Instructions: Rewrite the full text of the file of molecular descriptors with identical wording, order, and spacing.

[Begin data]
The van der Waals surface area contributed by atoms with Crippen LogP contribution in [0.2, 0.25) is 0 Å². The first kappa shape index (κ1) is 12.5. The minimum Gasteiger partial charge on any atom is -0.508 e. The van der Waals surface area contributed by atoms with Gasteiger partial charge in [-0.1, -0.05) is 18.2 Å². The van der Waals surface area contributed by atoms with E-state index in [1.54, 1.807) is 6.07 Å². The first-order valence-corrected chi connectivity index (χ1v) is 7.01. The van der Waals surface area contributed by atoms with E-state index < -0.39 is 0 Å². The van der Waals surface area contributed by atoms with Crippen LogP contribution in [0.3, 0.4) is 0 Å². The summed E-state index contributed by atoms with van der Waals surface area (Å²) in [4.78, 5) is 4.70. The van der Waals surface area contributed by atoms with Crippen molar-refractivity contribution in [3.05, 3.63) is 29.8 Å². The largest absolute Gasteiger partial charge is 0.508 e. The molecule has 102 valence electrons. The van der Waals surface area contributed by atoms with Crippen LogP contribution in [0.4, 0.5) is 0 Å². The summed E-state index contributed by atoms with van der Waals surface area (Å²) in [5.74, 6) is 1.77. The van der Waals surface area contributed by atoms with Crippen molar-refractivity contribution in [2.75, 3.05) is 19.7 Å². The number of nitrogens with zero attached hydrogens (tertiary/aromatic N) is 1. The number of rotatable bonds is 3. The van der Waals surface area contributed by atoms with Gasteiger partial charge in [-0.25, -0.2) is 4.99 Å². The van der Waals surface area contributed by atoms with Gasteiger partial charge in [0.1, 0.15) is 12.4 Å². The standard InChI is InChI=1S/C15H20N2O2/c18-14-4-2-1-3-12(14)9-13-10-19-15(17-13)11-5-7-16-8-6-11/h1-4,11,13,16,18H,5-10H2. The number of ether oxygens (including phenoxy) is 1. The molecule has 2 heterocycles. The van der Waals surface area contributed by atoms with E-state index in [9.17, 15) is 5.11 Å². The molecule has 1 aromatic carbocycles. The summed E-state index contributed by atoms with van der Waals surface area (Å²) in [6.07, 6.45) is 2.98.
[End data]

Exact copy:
The van der Waals surface area contributed by atoms with Crippen LogP contribution in [0.2, 0.25) is 0 Å². The first kappa shape index (κ1) is 12.5. The minimum Gasteiger partial charge on any atom is -0.508 e. The van der Waals surface area contributed by atoms with Gasteiger partial charge in [-0.1, -0.05) is 18.2 Å². The van der Waals surface area contributed by atoms with E-state index in [1.54, 1.807) is 6.07 Å². The first-order valence-corrected chi connectivity index (χ1v) is 7.01. The van der Waals surface area contributed by atoms with E-state index < -0.39 is 0 Å². The van der Waals surface area contributed by atoms with Crippen LogP contribution in [0.3, 0.4) is 0 Å². The summed E-state index contributed by atoms with van der Waals surface area (Å²) in [4.78, 5) is 4.70. The van der Waals surface area contributed by atoms with Crippen molar-refractivity contribution in [3.05, 3.63) is 29.8 Å². The largest absolute Gasteiger partial charge is 0.508 e. The molecule has 102 valence electrons. The van der Waals surface area contributed by atoms with Crippen LogP contribution in [0.4, 0.5) is 0 Å². The summed E-state index contributed by atoms with van der Waals surface area (Å²) in [5.74, 6) is 1.77. The van der Waals surface area contributed by atoms with Crippen molar-refractivity contribution in [2.75, 3.05) is 19.7 Å². The number of nitrogens with zero attached hydrogens (tertiary/aromatic N) is 1. The number of rotatable bonds is 3. The van der Waals surface area contributed by atoms with Gasteiger partial charge in [-0.25, -0.2) is 4.99 Å². The van der Waals surface area contributed by atoms with Gasteiger partial charge in [0.1, 0.15) is 12.4 Å². The standard InChI is InChI=1S/C15H20N2O2/c18-14-4-2-1-3-12(14)9-13-10-19-15(17-13)11-5-7-16-8-6-11/h1-4,11,13,16,18H,5-10H2. The number of ether oxygens (including phenoxy) is 1. The molecule has 2 heterocycles. The van der Waals surface area contributed by atoms with E-state index in [9.17, 15) is 5.11 Å². The molecule has 1 aromatic carbocycles. The summed E-state index contributed by atoms with van der Waals surface area (Å²) in [6.07, 6.45) is 2.98.